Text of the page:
3d Printed Rc Plane Files | How To 3d Print Your Own Rc Airplane

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How To 3d Print Your Own Rc Airplane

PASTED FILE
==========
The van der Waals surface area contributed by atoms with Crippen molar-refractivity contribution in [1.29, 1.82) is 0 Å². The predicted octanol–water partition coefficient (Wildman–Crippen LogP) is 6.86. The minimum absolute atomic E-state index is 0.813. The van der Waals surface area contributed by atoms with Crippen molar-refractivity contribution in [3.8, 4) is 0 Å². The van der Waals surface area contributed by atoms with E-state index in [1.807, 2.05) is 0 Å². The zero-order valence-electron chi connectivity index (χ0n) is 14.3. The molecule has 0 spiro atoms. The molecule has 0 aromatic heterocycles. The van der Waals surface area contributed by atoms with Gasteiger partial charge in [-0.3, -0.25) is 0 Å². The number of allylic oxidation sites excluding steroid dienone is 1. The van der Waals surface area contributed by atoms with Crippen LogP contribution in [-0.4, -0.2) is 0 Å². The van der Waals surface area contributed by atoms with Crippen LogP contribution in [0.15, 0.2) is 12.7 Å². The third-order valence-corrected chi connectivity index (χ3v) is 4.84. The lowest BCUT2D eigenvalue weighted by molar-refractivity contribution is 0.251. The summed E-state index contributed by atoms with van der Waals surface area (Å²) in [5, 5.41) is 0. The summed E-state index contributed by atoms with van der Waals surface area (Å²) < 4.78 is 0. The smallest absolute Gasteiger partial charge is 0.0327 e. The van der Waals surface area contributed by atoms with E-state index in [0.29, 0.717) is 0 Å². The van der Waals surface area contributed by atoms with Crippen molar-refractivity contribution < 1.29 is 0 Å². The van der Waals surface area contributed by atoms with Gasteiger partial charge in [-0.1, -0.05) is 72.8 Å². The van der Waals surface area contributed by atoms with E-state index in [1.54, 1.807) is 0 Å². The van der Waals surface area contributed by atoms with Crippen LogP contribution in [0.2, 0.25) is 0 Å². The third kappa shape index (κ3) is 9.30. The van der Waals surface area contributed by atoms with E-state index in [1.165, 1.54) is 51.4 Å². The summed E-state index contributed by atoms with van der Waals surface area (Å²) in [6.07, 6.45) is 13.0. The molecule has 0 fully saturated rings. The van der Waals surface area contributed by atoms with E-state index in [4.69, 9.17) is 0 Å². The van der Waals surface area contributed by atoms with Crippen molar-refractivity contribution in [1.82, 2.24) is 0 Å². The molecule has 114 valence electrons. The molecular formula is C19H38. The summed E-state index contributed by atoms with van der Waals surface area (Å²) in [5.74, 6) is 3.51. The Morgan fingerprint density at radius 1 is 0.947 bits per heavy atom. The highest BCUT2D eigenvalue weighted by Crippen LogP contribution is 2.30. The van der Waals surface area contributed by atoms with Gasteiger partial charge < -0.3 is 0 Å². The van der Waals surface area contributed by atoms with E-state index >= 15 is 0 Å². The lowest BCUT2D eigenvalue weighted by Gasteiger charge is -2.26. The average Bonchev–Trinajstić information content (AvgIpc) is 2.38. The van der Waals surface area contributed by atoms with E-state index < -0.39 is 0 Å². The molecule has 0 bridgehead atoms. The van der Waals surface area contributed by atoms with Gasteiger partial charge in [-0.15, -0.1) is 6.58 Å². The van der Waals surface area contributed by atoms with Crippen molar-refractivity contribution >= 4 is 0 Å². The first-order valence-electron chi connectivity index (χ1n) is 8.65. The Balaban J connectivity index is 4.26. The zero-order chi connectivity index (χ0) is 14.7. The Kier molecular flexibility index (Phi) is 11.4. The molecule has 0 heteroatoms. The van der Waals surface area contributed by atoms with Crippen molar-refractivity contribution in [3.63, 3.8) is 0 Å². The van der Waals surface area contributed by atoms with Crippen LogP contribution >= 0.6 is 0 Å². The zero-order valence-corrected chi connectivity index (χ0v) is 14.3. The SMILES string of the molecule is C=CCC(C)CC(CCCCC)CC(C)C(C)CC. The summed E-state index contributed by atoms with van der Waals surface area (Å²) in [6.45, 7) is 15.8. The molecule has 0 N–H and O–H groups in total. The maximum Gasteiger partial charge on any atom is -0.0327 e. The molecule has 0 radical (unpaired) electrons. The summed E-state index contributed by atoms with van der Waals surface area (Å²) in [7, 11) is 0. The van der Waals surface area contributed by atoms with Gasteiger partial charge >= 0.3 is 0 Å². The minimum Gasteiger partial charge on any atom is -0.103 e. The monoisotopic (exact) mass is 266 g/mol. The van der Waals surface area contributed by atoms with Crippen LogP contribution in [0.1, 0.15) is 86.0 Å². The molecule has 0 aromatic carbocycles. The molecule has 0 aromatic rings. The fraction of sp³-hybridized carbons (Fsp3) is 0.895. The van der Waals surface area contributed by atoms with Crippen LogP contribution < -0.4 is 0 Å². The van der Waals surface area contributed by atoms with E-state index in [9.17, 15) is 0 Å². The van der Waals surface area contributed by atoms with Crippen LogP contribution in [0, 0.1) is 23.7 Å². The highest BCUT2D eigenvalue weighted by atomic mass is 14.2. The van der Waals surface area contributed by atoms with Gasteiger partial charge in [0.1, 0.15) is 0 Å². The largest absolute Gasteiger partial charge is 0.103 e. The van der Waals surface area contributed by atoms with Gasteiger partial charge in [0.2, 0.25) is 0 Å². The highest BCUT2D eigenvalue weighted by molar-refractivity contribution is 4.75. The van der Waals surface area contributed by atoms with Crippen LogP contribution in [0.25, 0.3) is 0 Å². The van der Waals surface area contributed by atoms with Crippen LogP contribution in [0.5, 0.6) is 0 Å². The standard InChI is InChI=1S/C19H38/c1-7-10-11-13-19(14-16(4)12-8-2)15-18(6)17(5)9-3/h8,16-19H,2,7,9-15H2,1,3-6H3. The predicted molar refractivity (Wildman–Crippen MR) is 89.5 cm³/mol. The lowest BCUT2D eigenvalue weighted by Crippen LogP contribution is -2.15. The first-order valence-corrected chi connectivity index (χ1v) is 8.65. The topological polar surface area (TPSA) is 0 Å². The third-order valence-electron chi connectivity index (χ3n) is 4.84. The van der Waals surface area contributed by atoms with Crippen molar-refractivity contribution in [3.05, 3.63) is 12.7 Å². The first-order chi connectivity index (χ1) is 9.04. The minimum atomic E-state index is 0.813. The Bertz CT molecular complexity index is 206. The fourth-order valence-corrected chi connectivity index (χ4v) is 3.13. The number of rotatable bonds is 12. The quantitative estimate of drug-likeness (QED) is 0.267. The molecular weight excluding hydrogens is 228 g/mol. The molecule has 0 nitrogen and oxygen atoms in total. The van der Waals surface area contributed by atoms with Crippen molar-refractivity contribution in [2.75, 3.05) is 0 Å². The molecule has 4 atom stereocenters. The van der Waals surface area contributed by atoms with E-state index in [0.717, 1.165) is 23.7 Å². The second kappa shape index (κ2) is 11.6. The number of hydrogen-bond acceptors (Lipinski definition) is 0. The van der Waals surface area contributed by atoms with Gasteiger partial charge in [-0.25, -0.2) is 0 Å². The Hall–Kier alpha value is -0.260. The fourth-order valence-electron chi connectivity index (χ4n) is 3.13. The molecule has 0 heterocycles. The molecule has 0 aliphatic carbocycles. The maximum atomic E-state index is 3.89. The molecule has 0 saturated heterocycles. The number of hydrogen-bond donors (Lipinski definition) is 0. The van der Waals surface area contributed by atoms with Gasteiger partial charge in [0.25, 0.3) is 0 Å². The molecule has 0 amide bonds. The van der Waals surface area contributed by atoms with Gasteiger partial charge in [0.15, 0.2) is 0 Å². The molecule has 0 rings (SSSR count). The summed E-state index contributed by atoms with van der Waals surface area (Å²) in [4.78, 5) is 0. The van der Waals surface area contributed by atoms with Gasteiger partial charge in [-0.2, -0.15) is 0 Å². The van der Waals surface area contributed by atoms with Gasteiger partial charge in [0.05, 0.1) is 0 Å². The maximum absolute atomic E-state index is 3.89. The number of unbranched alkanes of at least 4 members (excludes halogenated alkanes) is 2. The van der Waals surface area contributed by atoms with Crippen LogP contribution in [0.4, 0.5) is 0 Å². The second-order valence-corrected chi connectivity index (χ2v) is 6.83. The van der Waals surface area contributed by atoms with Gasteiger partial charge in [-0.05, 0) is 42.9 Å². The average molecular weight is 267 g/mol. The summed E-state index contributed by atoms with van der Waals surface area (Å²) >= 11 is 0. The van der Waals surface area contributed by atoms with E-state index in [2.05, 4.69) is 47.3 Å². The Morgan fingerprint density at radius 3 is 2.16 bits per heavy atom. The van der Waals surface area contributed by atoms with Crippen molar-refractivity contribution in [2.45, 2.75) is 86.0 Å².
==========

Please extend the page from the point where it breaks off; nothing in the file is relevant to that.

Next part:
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Oah wunderbar! First crash test. I finally finished my first 3D printed plane and boy, Let me tell you it. Doesn’’t only look good. It even flies great. Stick around when I show you the whole process from setting up your printer over the assembly with superglue to the first flight. Guten Tag everybody! I’’m Stefan. And welcome to CNC Kitchen 3D printed planes are not just something that just kind of works no 3DLabPrint’s planes that everyone can print on their own. 3D printer do really fly awesomely, and they look like a piece of art. If you have watched my last two episodes of this series, you know that I printed the Messerschmitt BF-109 H. And did some thorough investigations beforehand on how to optimally adjust the print settings and which glue works the best to fit the individual pieces of the print together. If you haven’’t seen them, then take a look at the links in the description. The Messerschmitt is one of 3DLabPrint’s. RC airplanes that they are selling online. If you purchase a model in their shop, you won’’t be getting the finished airplane, but rather getting the 3D models G code file and manual to 3D print one yourself. In this video, we are going to cover the whole process from printing the parts, gluing them together, installing the electronics and finally getting the beauty up into the air. At first we’’ll start with printing process. There are three ways you can get the GCode for your printer. First use the pre-sliced GCode that comes with the models, but that is made for the original Prusa MK2. Then, if you own Simplify3D you can use the included factory files, adjust some minor settings like bed size and retraction and slice the models this way And last, but not least there is the possibility to create a very specific printing profile in CURA for slicing the complicated models. If you just want to print the plane and have a printer with a bed size, similar or bigger than the original Prusa Mk2. The most simple way is to use the pre-sliced GCode. Even though these are specifically for the MK2, they should work on most other printers with some minor changes. I used them for my CR-10s, for example. The only thing you have to change are the retraction values. If you also have a direct extruder, you probably don’’t have to change anything. If you have a Bowden style extruder, then you need to increase these a little in my case to 45mm and the speed to 4000mm/min. Adjust your values as needed. Just use a text editor and open the G-code file Scroll down until you see “G1 E-0.8000 F1800” for the first time highlight in and select search and replace. Enter “G1 E-4.5000 F4000” in the replace field and select replace all. After a couple of thousand replacements, your GCode file should be good to go to run on your printer. Adjust the hotend and bed temperature if needed in the GCode file or directly on your printer’s display. After you printed the first parts weigh them and see if the mass matches the values in the manual and check if layer adhesion is good. If not, adjust the extrusion factor at your printer, Keep in mind that these weights are for PLA parts. If you use another material, the values might be way off. This method worked great when I printed my Messerschmitt on the CR-10s, but as soon as you need replacement parts and don’’t want to print a whole set of parts, You need to slice the models yourself. Since the Simplify3D files are included, I won’t go into them in more details and I’ll rater show you how you can set up the latest version of CURA to get your parts sliced. Please follow along carefully. Otherwise, the internal structure, for example, might not be sliced. First I created a new profile for my CR-10S. Then I changed the layer height to 0.25mm and the wall thickness to 04mm, which means only one perimter Top and bottom layer thickness, as well as infill ratio is also set to zero. Adjust the temperatures to you. Optimum values. Next we activate the advanced retraction settings and set them, according to the values the printer needs. I also reduced the print speed, a little and deactivated cooling. The flow setting is also not visibly be default and needs to be activated and adjusted. Combing needs to be deactivated. If you have bed adhesion problems, then a small brim can be added, but this is usually only necessary for the wing sections. Next we deactivate all mesh fixing options. At last, we activate the slicing tolerance and surface mode settings and set them to exclusive and normal. This should now allow you to slice your airplane structure in CURA. This, lets you slice all the wing and fuselage parts. For the control surfaces, just turn the bottom surfaces on and set the thickness to 2mm. For the motor mounts and spinner increase the wall thickness to 08mm and also turn on the top layers. Keep in mind that if you only print single parts without the fan on the part quality will suffer so in such a case, it might be a good idea to slightly. Turn the fan on. Always test your parts before use them by bending them a little. And if they feel to weak play around with the settings, a little, I printed all of the parts in Formfutura’s Premium PLA and I think PLA is still the go-to material for such a project due to its print quality and stiffness. A crucial thing in successfully printing one of these airplanes is a flat and very level printbed and a very good bed adhesion. I used the stock glass bed on my CR-10, which was very flat and on which I applied. Aprintapro’s Aprintafix spray, which lets PLA stick to glass beds so amazingly, when it’s hot and nicely releases it when it cools down again. Before you start any of the prints for the wing, make sure that these pieces stick to your bed. If they release at the end, it will make the glueing process very hard in the next step. I unfortunately had my CR-10S fail on me during these prints and the bed not heating anymore after a while due to a bad connector, which made me have to level the parts later manually by sanding. For the Messerschmitt printing, all of the parts took 5 separate print jobs and a good 60 hours with the wing jobs being the longest and around a good half roll of filament. After I finished all of the parts, I continued with the assembly. By the way, all of the steps from printing to the first flight are nicely explained in short Youtube timelapse videos by 3DLabPrint and linked in the manual. This is the reason why I don’’t go into all of the details. At first, I sanded all of the parts flat that the glue has its maximum strength. This is actually something very important because most glues, especially CA glue are not made for filling gaps and are the strongest if they are only bridging a very small gap of around 1/10 of a millimeter. I’’ll show you in a bit. How you can still use superglue. If you want to fill bigger voids. In order to glue the parts together, I used medium viscosity, CA glue and the suitable accelerator. I assembled the parts outside because the fumes of the superglue and the accelerator can be quite nasty. I started with the wing half’s by firstly, cleaning the seam with some isoproplanol. Then I applied the glue on one side, put the pieces together and made sure that they aligned properly. Then I applied the CA accelerator, which makes the glue cure instantly. After that, I glued the wing-halfs together and continued with the fuselage. I already said that I had issues with the wing sections coming loose during printing because the heatbed failed, which resulted in some quite severe gaps even after smoothing and the initial gluing. Since these gaps, don’’t contribute to the strength of the parts, they need to be filled. I could have used 2-part-epoxy, but this doesn’t nicely flow into the seams. Instead, I used a combination of superglue and fine sand or in my case. Glass beads. This allows you to even bridge bigger gaps because the fine particles act as fillers and reduce the glue gap to a minimum again, which makes the connection strong again. So I just filled the gap with CA and then sprinkled some of the small glass beads, ontop. Interestingly, the glue hardens almost instantly after that, but leaves you with a really nice, thick bond. Before I continued, I drilled the holes of the control surfaces, a little bigger that the pushrods later can move easily. The cutout in the rudder and the fuselage is simply done with a soldering iron. The movable hinges are realized using a hinge sheet, which is basically a piece of thick long fiber paper. You cut it to the proper size and then just glue it into place between the control surfaces and the plane. I made sure that the gap is big enough to leave space for moving and tried not to wet the hinge portion of the paper with too much glue because this would have stiffened the connection. Next there are the electronics. You have to make sure that you have the properly sized servos that fit into their designated cutouts. For the pushrods, I used 16mm welding rod, which was a little too thick, which made it quite hard to bend. Next time I would probably go for 12mm Wire. I centered the servos mounted the horns and bent a Z-shape into the end of the pushrods threaded them through one of the holes of the servo horns and marked the appropriate length and made a 90° bend for the horns of the control surface. This is easy for the ailerons, but can be a little tricky for the elevator and rudder. I used the metal piece from some electric terminals to secure the pushrods into place. I again made sure that the servos and the control surfaces are in their neutral position and then glued the servos into place. The ESC can be placed below the battery compartment, which has dedicated vents for cooling. For the motor, I selected the appropriate motor. Mount screwed the motor on it and then secured the mount into place with three additional screws from the side. The receiver is conveniently held into place by a clip, but I used some additional double-sided tape to prevent it form falling out. I used some foam to cushion my 2200mAh 3 cell battery and just slit it into the designated compartment where it holds nice and snuggly. At last, I wrapped two rubber bands around a rib in the fuselage, which will later be used to hold the wing into place. Two because of redundancy that if one snaps, not the whole wing comes off And that’’s, basically it for the assembly. The only thing that still needs to be done is to adjust the travel of the control surfaces in your remote. And it is also recommended to use a high amount of expo for the first flight that the plane is not as touchy. I was horribly scared of the first flight because I put quite a lot of work into this project and my flying skills Were quite a bit rusty, so I practiced a little before with one of my old foam planes. I waited for an almost calm day and then just went for it. I made sure that the CG was in the proper location and actually even a bit nose heavy. Then I put it into full throttle, Started it with a slight angle into the air and boy. Did it fly well. It required only slight trimming to get it perfectly diving through the air. Landing was a bit rough and my spinner suffered a little, but the rest was still in perfect shape, Unfortunately. I had the stupid idea to fix a crappy camera to one of the wings for some in-flight footage, which ended in the plane crashing directly after launch on the second flight. Interestingly, the major damage was the parts breaking at the glued seams. So this step didn’t went perfect, but it absorbed enough energy that the rest of the plane was mostly unharmed and gluing. It back together was easy. So this was my experience with my first 3D printed plane. The Messerschmitt from 3dlabprint is a beauty on display and in the air and I regret this project, Not a single bit. I should have reprinted The wing sections that warped during printing because that made assembly a little messy, but everything else went smooth. Using a transparent filament was a good choice because makes the internal structure Pop-out quite nicely. Though I probably wouldn’’t recommend this particular plane to any beginner because it is not that easy to fly. And if you crash it’’s gonna end in tears. If you have some experience with RC planes, then what are you waiting for? It’’s definitely worth it. Let me know if you already printed one of these planes and how it went for you. Please don’’t, forget to leave a like and consider supporting my work on Patreon. Take a looks at the description to find more details on the plane and consider watching the previous two parts of this series. Thanks for watching auf wiedersehen. And I see you in the next one.